Infatuated with the food culture in his native Lancaster County, Cullen Farrell felt more could be done to pay homage to the vegetable side of the county’s agriculture, instead of the usual focus on food from cows, pigs and other livestock.
He asked himself, “What’s the most of this place that I can put into something?”
The answer came in a bottle.
A few years ago Farrell quit his job as a commodity trader for a Chicago company to make organic, cold-pressed juice.
Now, instead of trading silver and gold, the 27-year-old Farrell is busy making deals with local grocery chains, opening juice stands at midstate farmers markets and expanding his company’s brand.
The juice is cold-pressed, which means it is extracted entirely from fruits and vegetables but has a shorter shelf life than processed juice. The ingredients used in ríjuice include apples, spinach, kale and ginger.
“What is more of a precious commodity than gold and silver? Food is that,” Farrell said.
Farrell rounded up his former college friend, Kyle Ober, and the pair, along with Ross Martin-Wells, and two silent partners, Kevin Gibbons and Keith Ober, own ríjuice (pronounced RE-juice).
Farrell, Kyle Ober and Martin-Wells split leadership responsibilities. They tapped Chef Rafaed Pozzi to help them concoct juice flavors. Pozzi and Martin-Wells were both ríjuice customers asked to join the business because of their skill sets. Martin-Wells is a laser physicist and Pozzi had previous juicing experience.
Founded in 2014, the East Hempfield Township-based company has grown from a retail operation to a wholesaler with revenue rising from about $70,000 the first year to nearly $400,000 in 2016.
It initially made juice in the basement of a downtown restaurant and event venue, Tellus360. It now subleases space at Lancaster Farm Fresh Co-Op’s new facility on Running Pump Road. Lancaster Farm Fresh is a nonprofit organic farmer’s cooperative and it is also a ríjuice distributor.
Most recently ríjuice signed a deal with Warwick Township-based Stauffers of Kissel Hill, which started carrying ríjuice products in February. The partnership also involved adding 32-ounce bottles to ríjuice’s original 10-ounce bottles.
In order to make the larger bottles work, however, ríjuice had to find a way to make them affordable. In short, it had to find cheaper produce, which led Farrell and his colleagues to debate the merits of local versus organic sources.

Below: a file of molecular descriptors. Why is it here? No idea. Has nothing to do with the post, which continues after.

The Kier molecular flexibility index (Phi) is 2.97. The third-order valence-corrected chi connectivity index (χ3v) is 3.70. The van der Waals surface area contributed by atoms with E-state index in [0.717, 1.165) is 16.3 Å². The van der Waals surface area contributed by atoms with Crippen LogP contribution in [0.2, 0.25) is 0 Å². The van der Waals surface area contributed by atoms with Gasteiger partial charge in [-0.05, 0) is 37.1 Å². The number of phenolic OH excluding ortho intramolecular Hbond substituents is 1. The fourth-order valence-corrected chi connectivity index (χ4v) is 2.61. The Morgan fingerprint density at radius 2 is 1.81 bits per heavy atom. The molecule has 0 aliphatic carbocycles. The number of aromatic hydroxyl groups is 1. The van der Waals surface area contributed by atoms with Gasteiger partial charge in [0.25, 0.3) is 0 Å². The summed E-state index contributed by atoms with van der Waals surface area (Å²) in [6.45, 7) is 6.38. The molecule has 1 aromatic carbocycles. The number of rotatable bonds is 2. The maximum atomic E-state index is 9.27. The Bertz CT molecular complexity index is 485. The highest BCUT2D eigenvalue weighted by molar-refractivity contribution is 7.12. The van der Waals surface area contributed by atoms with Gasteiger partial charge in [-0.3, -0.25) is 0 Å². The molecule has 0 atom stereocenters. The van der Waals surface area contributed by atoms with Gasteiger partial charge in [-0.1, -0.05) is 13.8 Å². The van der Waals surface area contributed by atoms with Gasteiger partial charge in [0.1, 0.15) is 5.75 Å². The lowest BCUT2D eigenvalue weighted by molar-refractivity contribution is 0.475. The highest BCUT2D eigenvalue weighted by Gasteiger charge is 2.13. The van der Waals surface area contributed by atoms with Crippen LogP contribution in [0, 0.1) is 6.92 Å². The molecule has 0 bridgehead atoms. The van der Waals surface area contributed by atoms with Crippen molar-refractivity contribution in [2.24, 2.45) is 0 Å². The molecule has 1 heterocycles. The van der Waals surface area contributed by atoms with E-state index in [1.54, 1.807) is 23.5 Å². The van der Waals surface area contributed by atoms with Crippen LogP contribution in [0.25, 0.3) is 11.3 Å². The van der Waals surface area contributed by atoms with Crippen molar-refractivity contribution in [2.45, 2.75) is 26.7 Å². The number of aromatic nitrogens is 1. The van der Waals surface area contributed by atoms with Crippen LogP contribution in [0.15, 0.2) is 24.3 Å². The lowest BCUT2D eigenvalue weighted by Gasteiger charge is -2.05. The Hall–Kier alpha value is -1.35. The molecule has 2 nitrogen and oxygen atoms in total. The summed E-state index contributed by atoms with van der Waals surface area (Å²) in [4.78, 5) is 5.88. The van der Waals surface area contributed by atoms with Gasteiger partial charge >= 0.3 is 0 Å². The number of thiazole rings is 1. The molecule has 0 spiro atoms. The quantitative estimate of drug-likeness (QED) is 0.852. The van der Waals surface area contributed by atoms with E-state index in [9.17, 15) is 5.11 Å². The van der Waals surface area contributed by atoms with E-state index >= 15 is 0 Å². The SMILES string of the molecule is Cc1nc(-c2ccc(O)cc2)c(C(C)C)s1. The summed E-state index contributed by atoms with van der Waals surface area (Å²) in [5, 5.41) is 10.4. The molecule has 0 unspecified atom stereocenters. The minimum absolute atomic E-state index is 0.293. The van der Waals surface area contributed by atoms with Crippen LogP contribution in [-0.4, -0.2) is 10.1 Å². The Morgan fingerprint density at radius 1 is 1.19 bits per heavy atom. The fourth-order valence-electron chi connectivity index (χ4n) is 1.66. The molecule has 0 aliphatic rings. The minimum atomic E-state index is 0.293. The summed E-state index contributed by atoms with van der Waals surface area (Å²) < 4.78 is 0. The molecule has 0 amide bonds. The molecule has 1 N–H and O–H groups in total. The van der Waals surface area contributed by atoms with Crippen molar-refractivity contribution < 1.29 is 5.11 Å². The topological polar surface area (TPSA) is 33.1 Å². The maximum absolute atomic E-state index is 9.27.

On one hand, the healthiest food is certified organic by the U.S. Department of Agriculture. However, if the organic product comes from other countries, how do you know it meets the same standards?
In buying local produce that is not necessarily certified organic, ríjuice can visit the farmers and know what it is getting.
Ultimately, the company decided to buy apples that are not certified organic. But they’re grown in Lancaster – at Kauffman’s Fruit Farm in Leacock Township and Hess Brothers Fruit Co. in Warwick Township.
Conversations between ríjuice and Stauffers began in 2015, with Stauffers produce buyer Dave Julian making the first call.
The two companies took time to learn about one another and, after some discussion, decided they were a good fit, Julian said, noting that ríjuice is the only cold-pressed juice available at Stauffers.
At Stauffers ríjuice appears on shelves in the produce department, with flavors selected by the team at the juice maker.
A 10-ounce bottle of organic cold-pressed sells for $5.95, while the conventional, or non-organic cold-pressed, juice sells for $3.99. The 32-ounce container sell for $7.79.
Five flavors of ríjuice’s organic product are available at Stauffers’ Warwick Township and East Hempfield Township stores. Stauffers is also selling the non-organic juices in nine flavors, Julian said.
Stauffers plans to offer non-organic juices at its Oregon Pike store in Manheim Township by the end of April.
Since signing its deal with Stauffers, ríjuice is making an additional 200 to 300 bottles a week, a production increase of about 15 percent to 20 percent. The company has six employees, Farrell said.
This year ríjuice has made about 250 blends of juice flavors, but not all are on sale. The company is experimenting with different flavors at Stauffers. Its goal is to diversify its flavors at other locations, as well.